As the accompanying tables show, specialty products like organic whole milk and lactose-free milks posted double-digit or near double-digit gains in the 52 weeks ended Sept. 4, 2015, according to Chicago-based market research firm Information Resources Inc. Unit sales rose 9.8% for Horizon Organic (by WhiteWave), 10.9% for Organic Valley and 15.1% for Hood Lactaid. Unit sales of high-protein, reduced-fat milk from fairlife rose more than 200%. Sales increased for every brand in the top 10 in the flavored milk segment (which includes egg nog and buttermilk) except for Borden (down 5.4%) and Horizon Organic (down 3%).
Iced coffee beverages made with milk have proven to be a boon for fluid milk processors. Unit sales increased 13% in the last year, according to IRI. Dean Foods Co., the nation’s largest milk processor, has Caribou ready-to-drink ice coffee in three flavors: sea salt caramel, chocolate mocha and vanilla. Launched in June, the drink is packaged in 14-ounce and 32-ounce bottles.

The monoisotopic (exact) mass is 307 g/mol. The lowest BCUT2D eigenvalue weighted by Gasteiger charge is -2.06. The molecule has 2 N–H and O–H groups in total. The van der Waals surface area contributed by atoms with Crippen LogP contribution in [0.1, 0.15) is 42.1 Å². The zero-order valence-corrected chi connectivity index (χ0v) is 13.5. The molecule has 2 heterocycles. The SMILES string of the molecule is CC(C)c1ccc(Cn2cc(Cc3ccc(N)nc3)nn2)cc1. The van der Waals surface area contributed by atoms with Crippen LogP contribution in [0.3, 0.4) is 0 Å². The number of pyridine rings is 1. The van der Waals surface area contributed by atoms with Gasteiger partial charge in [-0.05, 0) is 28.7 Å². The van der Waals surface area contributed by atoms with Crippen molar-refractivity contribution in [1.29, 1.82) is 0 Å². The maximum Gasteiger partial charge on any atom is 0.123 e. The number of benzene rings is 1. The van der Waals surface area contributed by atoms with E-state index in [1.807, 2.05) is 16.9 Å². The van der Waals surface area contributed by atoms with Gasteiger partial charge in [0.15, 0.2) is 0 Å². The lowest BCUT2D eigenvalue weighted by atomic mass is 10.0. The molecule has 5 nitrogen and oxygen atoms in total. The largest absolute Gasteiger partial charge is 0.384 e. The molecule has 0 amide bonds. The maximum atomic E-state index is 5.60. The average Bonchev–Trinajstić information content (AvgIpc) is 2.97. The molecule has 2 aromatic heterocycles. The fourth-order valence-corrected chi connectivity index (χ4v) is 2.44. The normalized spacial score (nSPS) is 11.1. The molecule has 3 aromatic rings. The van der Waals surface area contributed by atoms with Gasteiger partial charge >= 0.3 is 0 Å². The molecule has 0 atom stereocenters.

Cold-brew coffee is a popular drink, especially with the millennial generation, according to Shamrock Farms. Coffee grounds are steeped in cold water for 10 hours or longer. In September Shamrock Farms released its Cold Brew Coffee and Milk, which combines 100% Colombian coffee with milk.
Smith Brothers Farms, a small dairy in Kent, Wash., (and this magazine’s 2014 Plant of the Year), has a cold-brew organic coffee made in partnership with Tony’s Coffee, a local business.
Coffee is just one beverage to blend with milk. Dairy Farmers of America tried its hand this year with milk-based energy drinks. The Missouri-based dairy cooperative rolled out three flavors containing 46% fruit juice under its new Live Real Farms brand. The flavor combinations are strawberry/banana, peach/mango and berry blend. The dairy co-op states the energy comes from including Vitamin B12, fruit juice and green tea extract.